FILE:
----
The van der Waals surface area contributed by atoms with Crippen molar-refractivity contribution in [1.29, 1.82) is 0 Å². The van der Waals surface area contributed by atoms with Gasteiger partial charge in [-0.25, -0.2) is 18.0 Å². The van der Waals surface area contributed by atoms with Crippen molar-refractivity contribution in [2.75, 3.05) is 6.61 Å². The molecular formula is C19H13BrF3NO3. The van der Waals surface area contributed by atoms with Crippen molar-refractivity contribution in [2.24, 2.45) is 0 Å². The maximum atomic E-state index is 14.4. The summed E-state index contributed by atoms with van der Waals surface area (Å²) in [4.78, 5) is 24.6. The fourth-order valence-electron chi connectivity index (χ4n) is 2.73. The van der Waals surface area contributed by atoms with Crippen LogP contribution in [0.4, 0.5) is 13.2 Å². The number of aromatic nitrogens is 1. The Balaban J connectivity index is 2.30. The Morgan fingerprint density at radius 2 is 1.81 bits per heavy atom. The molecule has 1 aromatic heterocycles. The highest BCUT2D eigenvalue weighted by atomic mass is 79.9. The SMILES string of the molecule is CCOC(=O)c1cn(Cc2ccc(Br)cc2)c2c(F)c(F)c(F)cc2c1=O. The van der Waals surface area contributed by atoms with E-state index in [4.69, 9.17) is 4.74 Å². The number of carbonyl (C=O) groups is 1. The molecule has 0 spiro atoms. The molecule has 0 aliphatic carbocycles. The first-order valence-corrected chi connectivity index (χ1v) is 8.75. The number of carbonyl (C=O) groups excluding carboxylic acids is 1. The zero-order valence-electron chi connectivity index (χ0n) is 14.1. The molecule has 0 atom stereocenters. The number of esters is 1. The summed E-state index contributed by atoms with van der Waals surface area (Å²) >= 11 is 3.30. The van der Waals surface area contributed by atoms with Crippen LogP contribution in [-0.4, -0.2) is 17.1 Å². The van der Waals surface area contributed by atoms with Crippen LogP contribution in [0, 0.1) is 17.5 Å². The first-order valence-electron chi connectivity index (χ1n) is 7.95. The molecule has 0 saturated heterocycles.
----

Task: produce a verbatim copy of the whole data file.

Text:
The van der Waals surface area contributed by atoms with Crippen molar-refractivity contribution in [1.29, 1.82) is 0 Å². The van der Waals surface area contributed by atoms with Gasteiger partial charge in [-0.25, -0.2) is 18.0 Å². The van der Waals surface area contributed by atoms with Crippen molar-refractivity contribution in [2.75, 3.05) is 6.61 Å². The molecular formula is C19H13BrF3NO3. The van der Waals surface area contributed by atoms with Crippen molar-refractivity contribution in [2.24, 2.45) is 0 Å². The maximum atomic E-state index is 14.4. The summed E-state index contributed by atoms with van der Waals surface area (Å²) in [4.78, 5) is 24.6. The fourth-order valence-electron chi connectivity index (χ4n) is 2.73. The van der Waals surface area contributed by atoms with Crippen LogP contribution in [0.4, 0.5) is 13.2 Å². The number of aromatic nitrogens is 1. The Balaban J connectivity index is 2.30. The Morgan fingerprint density at radius 2 is 1.81 bits per heavy atom. The molecule has 1 aromatic heterocycles. The highest BCUT2D eigenvalue weighted by atomic mass is 79.9. The SMILES string of the molecule is CCOC(=O)c1cn(Cc2ccc(Br)cc2)c2c(F)c(F)c(F)cc2c1=O. The van der Waals surface area contributed by atoms with E-state index in [4.69, 9.17) is 4.74 Å². The number of carbonyl (C=O) groups is 1. The molecule has 0 spiro atoms. The molecule has 0 aliphatic carbocycles. The first-order valence-corrected chi connectivity index (χ1v) is 8.75. The number of carbonyl (C=O) groups excluding carboxylic acids is 1. The zero-order valence-electron chi connectivity index (χ0n) is 14.1. The molecule has 0 atom stereocenters. The number of esters is 1. The summed E-state index contributed by atoms with van der Waals surface area (Å²) >= 11 is 3.30. The van der Waals surface area contributed by atoms with Crippen LogP contribution in [-0.4, -0.2) is 17.1 Å². The van der Waals surface area contributed by atoms with Crippen LogP contribution in [0, 0.1) is 17.5 Å². The first-order valence-electron chi connectivity index (χ1n) is 7.95. The molecule has 0 saturated heterocycles.